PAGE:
I know this is a book on sleep, but I think it went a little too far in marginalizing all other elements of health and well-being. Walker said that he used to tell people that sleep, nutrition, and exercise were the trifecta of good health, but he ultimately concluded that sleep was more important because diet and exercise were adversely impacted by sleep loss. I don’t disagree that diet and exercise are harmed by sleep loss, but – of course – sleep quality is harmed by lack of proper diet and exercise as well. The author later discusses research confirming this two-way street. I, therefore, have no idea why he changed his initial balanced and reasonable view with one that suggests sleep is the 800-pound gorilla of health and well-being.

The book’s 16 chapters are divided into four parts. Part I (Ch. 1 – 5) lays out what sleep is, how rhythms of sleep are established / disrupted, how much sleep one needs, and how one’s sleep needs change throughout the course of one’s life. Part II (Ch. 6 – 8) explores the benefits of sleeping as well as describing the nature of the damage caused by lack of sufficient sleep. Part III (Ch. 9 – 11) shifts the focus to dreams, and delves into what they appear to do for us. The final part (Ch. 12 – 16) investigates the many ways in which modern life disrupts sleep from blue light in LED’s to arbitrary school and work schedules to cures that are worse than the ill (i.e. sleeping pills.)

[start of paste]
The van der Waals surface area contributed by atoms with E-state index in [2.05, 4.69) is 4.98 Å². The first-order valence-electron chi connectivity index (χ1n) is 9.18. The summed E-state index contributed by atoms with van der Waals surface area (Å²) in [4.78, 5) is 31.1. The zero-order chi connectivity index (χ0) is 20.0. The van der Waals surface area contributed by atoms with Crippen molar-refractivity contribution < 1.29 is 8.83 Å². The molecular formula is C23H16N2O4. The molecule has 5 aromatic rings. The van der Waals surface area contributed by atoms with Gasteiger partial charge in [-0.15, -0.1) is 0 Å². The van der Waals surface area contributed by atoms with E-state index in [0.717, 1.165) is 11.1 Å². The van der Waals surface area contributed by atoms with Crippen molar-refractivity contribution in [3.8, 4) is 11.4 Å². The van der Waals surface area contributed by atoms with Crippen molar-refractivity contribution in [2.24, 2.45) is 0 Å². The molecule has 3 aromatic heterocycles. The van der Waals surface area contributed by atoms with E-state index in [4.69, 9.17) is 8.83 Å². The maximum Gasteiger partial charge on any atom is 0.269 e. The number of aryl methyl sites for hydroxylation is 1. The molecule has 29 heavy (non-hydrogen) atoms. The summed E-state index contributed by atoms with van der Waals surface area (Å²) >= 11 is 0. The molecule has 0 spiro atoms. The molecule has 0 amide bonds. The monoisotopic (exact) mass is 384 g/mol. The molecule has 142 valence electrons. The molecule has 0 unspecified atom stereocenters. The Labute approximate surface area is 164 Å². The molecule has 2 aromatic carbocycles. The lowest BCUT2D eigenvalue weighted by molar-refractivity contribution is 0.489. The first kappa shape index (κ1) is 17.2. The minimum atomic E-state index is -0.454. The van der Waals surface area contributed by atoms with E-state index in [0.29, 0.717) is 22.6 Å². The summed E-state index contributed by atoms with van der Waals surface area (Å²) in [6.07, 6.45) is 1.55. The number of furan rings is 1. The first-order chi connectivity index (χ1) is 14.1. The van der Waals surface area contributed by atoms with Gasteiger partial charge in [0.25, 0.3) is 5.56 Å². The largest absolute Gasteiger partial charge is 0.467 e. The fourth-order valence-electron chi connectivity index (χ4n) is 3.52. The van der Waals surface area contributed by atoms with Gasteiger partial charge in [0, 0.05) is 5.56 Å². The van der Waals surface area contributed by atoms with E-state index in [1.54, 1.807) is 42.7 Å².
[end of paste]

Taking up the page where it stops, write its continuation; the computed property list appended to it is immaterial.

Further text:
There is an appendix that summarizes twelve key changes that an individual can make to get more and better sleep. There are graphics throughout the book, mostly line-drawn graphs to provide visual clarity of the ideas under discussion.

I found this book interesting and informative. I would recommend it for anyone interested in the science of sleep or how they might sleep better, with the exception of anyone who has anxiety about the state of his or her health and well-being. While I understand that Dr. Walker wants to drive changes regarding views and policies that have been wrong-headed or deleterious regarding sleep, I feel he went too far toward suggesting the sky is falling for anyone who gets less than a perfect night’s sleep every night of his life.

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My Year of Discovering How Weird the Mind Gets, Pt. IX [Streaming Poetry]